Essential County Court Matters Go Digital

MAYVILLE — Add essential court matters to the growing list of organizations, governments and school boards that have gone digital during the coronavirus outbreak.

An order handed down late last week by Judge Paula Feroleto of the Eighth Judicial District mandates that all proceedings in Supreme, Surrogate, Family, county, and town and village courts considered essential will be held via Skype. The move for the eight counties that make up the Eighth Judicial District is to “minimize courthouse traffic and contain the spread of the virus,” Feroleto said in a statement.

Though the move to Skype went into effect for most counties Monday, a county court clerk said Chautauqua County began holding virtual court proceedings about two weeks ago. Under the new system, all arraignments during court hours are being handled by Judge John LaMancuso or Judge Stephen Cass via Skype while defendants are at the Chautauqua County Jail, Jamestown City Jail or Dunkirk City Jail.

Central arraignments are no longer being handled by town or village justices at the jail other than after normal court hours, the court clerk said.

“In all essential court proceedings, all parties, attorneys and judges will participate by video conferencing using Skype for Business,” Feroleto said. “In the event of technical issues, telephonic appearances will be permitted for all essential matters other than criminal cases.

“A minimal core team of essential staff will remain at each central courthouse location to ensure the ability to in-take papers, operate video conferencing equipment, process orders, keep the court record, answer telephones and conduct other essential court functions. The virtual courtroom protocols that were developed apply to all categories of essential court functions and have been distributed to stakeholders.”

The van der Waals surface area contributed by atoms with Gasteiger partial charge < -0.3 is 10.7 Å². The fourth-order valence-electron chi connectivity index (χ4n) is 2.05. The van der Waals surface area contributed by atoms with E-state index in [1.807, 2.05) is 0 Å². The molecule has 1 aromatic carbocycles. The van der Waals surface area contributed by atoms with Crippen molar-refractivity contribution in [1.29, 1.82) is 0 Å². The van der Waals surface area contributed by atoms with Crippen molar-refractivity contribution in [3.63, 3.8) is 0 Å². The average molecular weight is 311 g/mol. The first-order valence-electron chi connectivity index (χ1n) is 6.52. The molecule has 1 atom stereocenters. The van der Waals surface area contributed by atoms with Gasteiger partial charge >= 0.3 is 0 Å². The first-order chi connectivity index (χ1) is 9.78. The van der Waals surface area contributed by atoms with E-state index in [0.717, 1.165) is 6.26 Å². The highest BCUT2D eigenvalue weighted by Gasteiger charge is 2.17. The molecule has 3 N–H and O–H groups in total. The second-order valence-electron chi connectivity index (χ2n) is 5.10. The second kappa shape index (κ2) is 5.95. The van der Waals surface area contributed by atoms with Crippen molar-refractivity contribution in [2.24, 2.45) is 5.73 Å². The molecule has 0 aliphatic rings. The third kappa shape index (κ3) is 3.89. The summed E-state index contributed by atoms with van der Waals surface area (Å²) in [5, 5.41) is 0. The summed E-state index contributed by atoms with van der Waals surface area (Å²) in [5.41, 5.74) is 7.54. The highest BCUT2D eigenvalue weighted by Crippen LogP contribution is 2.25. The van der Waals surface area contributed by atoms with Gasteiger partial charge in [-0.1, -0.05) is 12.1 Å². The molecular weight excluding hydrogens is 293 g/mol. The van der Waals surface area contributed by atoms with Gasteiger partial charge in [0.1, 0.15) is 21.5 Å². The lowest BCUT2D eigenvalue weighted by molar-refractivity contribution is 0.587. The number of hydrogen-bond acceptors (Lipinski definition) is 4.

The March order already limited which matters were going before the courts during the outbreak. Those include arraignments; new and extended orders of protection; urgent juvenile delinquency proceedings; child protective proceedings where there is an imminent risk of harm to a child; urgent family offense matters; emergency support matters; mental hygiene law applications; and urgent guardianship adoption and essential surrogate court cases.

In addition, all orders of protection and temporary orders of protection issued by any criminal, family or civil courts, including Supreme, county, family, city, town and village, were extended 90 days.

All nonessential pending criminal court matters for those arraigned and released on their own recognizance have been adjourned until about April 30. Cases for those who have been arraigned and are in custody have been adjourned until April 15 or later.

All criminal court matters scheduled to be heard for arraignments on appearance tickets in city and town courts have been adjourned until April 30 or later. Defendants will be notified of future court dates.

Furthermore, no eviction orders will be granted by any city, town or village justice court; no default judgements will be granted; and no foreclosure auctions will be held.

Many organizations — including city councils, town boards, village boards and school boards, as well as church services — have gone digital to promote social distancing amid the COVID-19 outbreak. Groups have turned to Skype, Facebook Live and Zoom to broadcast meetings or services to the public.


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